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For a detailed discussion on methods of calculating pH and for the outline of derivation of the formula displayed below check out our lectures on pH calculation (more specifically calculating pH of a salt solution section).
Calculating pH BATE calculates equilibrium state of mixture of acid and base and pH of this mixture always in the same manner.
Solution containing mixture of acid and base is described by a set of equations:
- acid number of moles balance,
- base number of moles balance,
- charge balance,
- acid dissociation equilibria (one for every step of dissociation),
- base dissociation equilibria (one for every step of dissociation),
- water ionization constant.
As we need method of calculating pH we can combine all these equations into one, containing only constants and H+ concentration:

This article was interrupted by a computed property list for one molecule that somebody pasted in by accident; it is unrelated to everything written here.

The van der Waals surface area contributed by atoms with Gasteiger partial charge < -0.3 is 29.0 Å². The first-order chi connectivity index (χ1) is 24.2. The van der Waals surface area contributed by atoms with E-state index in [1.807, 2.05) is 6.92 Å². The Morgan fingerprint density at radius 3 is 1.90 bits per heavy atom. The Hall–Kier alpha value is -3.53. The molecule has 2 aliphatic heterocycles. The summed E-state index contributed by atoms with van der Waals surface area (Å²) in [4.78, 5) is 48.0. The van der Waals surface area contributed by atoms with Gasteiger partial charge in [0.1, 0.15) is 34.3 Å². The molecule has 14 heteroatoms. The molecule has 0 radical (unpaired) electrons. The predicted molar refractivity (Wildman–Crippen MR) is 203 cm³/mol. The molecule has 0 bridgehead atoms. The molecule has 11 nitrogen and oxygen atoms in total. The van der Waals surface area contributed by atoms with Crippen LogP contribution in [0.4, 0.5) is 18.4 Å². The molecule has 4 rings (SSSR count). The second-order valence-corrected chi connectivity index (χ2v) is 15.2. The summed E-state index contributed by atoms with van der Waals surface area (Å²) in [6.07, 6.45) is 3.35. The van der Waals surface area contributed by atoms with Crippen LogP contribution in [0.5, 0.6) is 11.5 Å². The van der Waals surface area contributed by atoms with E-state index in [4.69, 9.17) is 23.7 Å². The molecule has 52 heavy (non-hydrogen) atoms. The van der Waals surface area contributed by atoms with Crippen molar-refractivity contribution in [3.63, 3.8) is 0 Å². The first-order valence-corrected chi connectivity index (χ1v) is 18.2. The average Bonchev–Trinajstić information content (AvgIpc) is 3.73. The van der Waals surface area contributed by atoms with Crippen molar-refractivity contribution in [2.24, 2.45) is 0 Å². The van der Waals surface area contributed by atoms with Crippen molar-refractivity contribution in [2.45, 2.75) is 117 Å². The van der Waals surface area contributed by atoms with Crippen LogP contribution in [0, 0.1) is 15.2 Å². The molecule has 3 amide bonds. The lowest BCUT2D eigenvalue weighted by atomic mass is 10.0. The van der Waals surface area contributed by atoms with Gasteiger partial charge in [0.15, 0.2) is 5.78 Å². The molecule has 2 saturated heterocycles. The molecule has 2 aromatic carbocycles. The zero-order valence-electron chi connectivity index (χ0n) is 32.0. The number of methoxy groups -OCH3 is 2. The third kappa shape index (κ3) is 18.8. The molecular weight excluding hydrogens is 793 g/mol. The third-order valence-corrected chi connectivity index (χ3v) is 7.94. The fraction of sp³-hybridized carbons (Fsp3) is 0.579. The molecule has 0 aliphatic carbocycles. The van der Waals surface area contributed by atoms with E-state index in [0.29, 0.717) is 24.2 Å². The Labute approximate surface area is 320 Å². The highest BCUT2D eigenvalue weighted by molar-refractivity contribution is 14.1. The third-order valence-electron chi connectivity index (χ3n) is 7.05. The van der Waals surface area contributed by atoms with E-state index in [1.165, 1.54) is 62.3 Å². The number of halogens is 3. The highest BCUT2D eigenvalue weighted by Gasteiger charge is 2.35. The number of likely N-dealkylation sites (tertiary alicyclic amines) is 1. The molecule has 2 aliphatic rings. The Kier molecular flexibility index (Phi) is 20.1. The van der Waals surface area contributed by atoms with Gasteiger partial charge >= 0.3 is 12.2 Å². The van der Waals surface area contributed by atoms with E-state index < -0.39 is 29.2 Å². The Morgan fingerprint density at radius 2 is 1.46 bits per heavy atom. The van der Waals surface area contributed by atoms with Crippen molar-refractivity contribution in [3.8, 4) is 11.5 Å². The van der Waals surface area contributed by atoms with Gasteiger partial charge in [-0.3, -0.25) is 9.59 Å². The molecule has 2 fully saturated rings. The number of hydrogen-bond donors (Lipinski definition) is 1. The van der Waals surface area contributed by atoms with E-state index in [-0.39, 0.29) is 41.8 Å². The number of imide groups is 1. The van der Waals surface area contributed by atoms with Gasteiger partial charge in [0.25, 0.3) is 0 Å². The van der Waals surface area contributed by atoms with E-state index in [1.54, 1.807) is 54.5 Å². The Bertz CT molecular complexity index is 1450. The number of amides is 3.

Here m is a number of base dissociation steps and n number of acid dissociation steps. Ka and Kb are overall dissociation constants for acid and base respectively, Kw is water ionization constant. Ca and Cb are analytical (total) concentrations of acid and base.
This equation can be rearranged into polynomial form, which is rather easily solved numerically using Newton method. Calculating pH we could also try to numerically solve full set of equations - but approach used gives faster code at the price of additional work done when deriving above equation.
For the titration curves concentrations of titrant and titrated substance (Ca and Cb) are first calculated for every curve point taking volume changes into account. Then program starts calculating pH for every curve point in usual way.
Calculating pH we have to remember about its thermodynamic definition - minus log of H+ activity. To calculate activities of ions we use Debye-Hückel theory. Ionic strength is defined as:
The activity coefficients are calculated as:
where Ci and zi are concentration and charge of ith ion present in the solution.
Calculations of ionic strength and activity coefficients are done iteratively, using concentrations of all ion forms calculated as a function of [H3O+].